Catching up on a set of industry news there were two articles recently that caught my eye as significant and worth summarizing.
The first was Frank Gens blog over at IDC where he summarized their new forecast for public IT Cloud services spending for the next four years. As with any macro spending forecast, it's half science, half art but the fact that IDC remains one of the most respected data analysis firms, it's worth sitting up when they predict spending will increase from approx $16.5Billion spent in 2009 to over $55 Billion in 2014, creating a 'scorching fast growth of 27% per year'.
This sort of forecasted growth is exactly why we are now sharing externally that approximately 90% of engineering at Microsoft will be working on cloud related projects in the coming years. When we say we are 'All In', we mean it. The cloud enables phenomenal new scenarios and business models that is solved by great software which just happens to run somewhere else. So in the future will you rely on software built by software companies like Microsoft Or will you bet on new entrants who make 97% of their revenue from Advertising and Search? (Yes, Google). Microsoft is a leader in the majority of Gartner Magic Quadrants today and my prediction is that when SaaS/IaaS/PaaS quadrants become the norm, we'll lead there too.
My Prediction: Knowing software and understanding enterprise needs will translate very well to the cloud for Microsoft. For Windows Azure, the evidence is already mounting after we acknowledged 10,000 customers only months after going into full production.
The next article worth summarizing is John Soat's "Five Predictions Concerning Cloud Computing" post over on Information Week. Please do read it but for my use, I've summarized his five below. Since John doesn't provide time period it's hard to argue with 'ever' so I've self imposed a 'in the next four years' (using similar IDC time) to evaluate his predictions.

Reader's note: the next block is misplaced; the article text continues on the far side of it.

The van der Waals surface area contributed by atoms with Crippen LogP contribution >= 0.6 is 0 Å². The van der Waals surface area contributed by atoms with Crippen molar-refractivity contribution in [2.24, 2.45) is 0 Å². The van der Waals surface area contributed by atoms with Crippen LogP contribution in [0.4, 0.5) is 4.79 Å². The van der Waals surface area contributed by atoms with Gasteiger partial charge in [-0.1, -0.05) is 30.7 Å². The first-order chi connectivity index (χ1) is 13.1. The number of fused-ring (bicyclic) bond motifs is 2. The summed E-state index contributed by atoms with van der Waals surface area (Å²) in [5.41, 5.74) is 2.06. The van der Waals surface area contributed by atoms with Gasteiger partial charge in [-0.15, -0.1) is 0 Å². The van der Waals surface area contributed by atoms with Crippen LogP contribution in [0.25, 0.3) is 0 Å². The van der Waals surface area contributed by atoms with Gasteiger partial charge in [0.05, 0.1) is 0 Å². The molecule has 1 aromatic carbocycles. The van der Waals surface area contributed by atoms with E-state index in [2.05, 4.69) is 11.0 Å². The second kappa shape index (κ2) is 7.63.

Cloud Computing will disappear as a term.
The first one is arguably the most contentious. Running an application that physically sits somewhere else is as old as Remote Desktop & Terminal Services introduced in the NT era. This gave rise to companies like Citrix who enabled customers to install software on servers where someone could hit the box and screen scrape the session somewhere else. But John is likely arguing for a more SaaS purist approach where browsers, with no add-ins/plug-ins, can run an application such as a Word processor served from a high scale, multitenant platform. His example of CAD software is an interesting selection as it's usually the example touted as 'impossible' due to the reliance on local GPU for rendering etc that only a bare-metal (on a PC) install can provide.
HTML5 is not a panacea but in the next four years it will enable browsers to leverage local hardware to enable better graphics. IE9's preview has already weighed in with examples on how this will be possible. But what still isn't fully solved in the next four years will be the issue of latency. All applications require code and complex apps will still require complex code. That code needs a 'run time' to execute tasks. So when you take applications that run really fast on a PC and push them to a server, you introduce time and space for the processing which means latency.